Beta thalassemia is an inherited blood disorder. This means it is passed down through the parent’s genes. It is a form of anemia. Anemia is a low red blood cell or low hemoglobin level. Hemoglobin is part of red blood cells. It carries oxygen to organs, tissues and cells. Beta thalassemia affects the production of hemoglobin.
There are different types of thalassemia. The severity of anemia depends on the type of your child has.
Beta thalassemia is caused by a defect of the gene that controls hemoglobin production. There are three types:
Beta thalassemia is an inherited problem. It is passed from parents to children. Depending on the specific type of thalassemia a parent has, that person's children have different chances that they will also have the disorder or be a carrier for it. It's important for carriers of the thalassemia gene to know how their children may be affected. They should talk with a healthcare provider.
The gene defect that causes beta thalassemia is more common in the following people:
The symptoms of beta thalassemia major occur when an infant is between six and 24 months. They include:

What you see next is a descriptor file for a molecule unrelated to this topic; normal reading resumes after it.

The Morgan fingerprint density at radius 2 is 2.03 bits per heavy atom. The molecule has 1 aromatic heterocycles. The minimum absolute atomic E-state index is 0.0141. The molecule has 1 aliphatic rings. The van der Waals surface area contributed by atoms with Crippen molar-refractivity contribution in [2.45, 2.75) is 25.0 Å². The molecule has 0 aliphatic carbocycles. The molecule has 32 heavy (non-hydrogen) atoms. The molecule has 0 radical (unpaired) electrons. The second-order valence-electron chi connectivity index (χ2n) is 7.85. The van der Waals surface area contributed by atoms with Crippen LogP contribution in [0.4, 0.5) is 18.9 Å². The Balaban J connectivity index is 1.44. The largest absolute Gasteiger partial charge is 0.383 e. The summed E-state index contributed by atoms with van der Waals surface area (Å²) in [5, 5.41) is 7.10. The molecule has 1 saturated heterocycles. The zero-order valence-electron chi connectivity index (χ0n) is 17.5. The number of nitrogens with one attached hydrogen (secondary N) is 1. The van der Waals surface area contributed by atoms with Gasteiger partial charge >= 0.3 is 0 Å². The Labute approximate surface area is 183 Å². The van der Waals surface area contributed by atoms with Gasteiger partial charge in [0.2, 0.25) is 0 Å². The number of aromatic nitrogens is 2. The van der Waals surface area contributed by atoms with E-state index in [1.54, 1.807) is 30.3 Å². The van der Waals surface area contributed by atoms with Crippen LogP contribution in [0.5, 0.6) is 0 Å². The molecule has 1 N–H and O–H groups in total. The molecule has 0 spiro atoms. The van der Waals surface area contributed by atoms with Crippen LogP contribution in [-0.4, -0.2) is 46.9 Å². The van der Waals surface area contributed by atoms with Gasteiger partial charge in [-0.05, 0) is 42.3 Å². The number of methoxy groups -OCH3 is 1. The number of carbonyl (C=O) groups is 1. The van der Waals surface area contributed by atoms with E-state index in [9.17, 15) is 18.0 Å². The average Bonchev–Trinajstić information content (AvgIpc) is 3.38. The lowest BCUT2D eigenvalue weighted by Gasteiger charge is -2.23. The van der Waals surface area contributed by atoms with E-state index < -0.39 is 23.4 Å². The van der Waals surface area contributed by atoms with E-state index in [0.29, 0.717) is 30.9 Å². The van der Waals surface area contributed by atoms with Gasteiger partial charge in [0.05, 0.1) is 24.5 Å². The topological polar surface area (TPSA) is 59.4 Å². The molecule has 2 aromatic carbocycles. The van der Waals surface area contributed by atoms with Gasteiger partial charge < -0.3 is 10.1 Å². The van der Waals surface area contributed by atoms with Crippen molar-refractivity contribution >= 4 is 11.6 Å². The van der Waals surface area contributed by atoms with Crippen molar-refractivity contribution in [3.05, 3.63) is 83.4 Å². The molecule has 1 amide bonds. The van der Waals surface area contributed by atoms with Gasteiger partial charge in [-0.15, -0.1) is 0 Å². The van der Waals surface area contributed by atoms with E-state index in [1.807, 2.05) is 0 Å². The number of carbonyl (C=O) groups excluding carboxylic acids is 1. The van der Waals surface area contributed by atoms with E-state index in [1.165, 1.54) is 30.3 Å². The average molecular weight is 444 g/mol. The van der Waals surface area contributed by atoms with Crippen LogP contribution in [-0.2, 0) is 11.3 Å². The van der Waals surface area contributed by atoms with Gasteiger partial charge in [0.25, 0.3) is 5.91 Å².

The symptoms of beta thalassemia intermedia happen at a later age and include:
Children with beta thalassemia minor have anemia, but often do not have symptoms.
The healthcare provider will ask about your child’s symptoms and health history. He or she will give your child a physical exam. Your child may also have tests, such as:
Treatment will depend on your child’s symptoms, age and general health. It will also depend on how severe the condition is.
Your child's healthcare provider will likely send you to a hematologist. This is an expert in blood disorders. Treatment for beta thalassemia depends on the type. Your child may have to take daily doses of folic acid, a vitamin needed to make hemoglobin. Treatment may also include:
Complications from frequent transfusions may happen when a child is about 10 or 11 years old. They are from having too much iron. The complications include:
Children with beta thalassemia intermedia may also have complications from iron overload.
The ongoing care of your child should include:
Talk with your provider about genetic counseling.
Each child's symptoms and treatment is different. Make sure you understand your child's symptoms and treatment, including possible side effects. Call your child's provider if you notice any changes or have questions. For example, call the provider if your child has any of the following:
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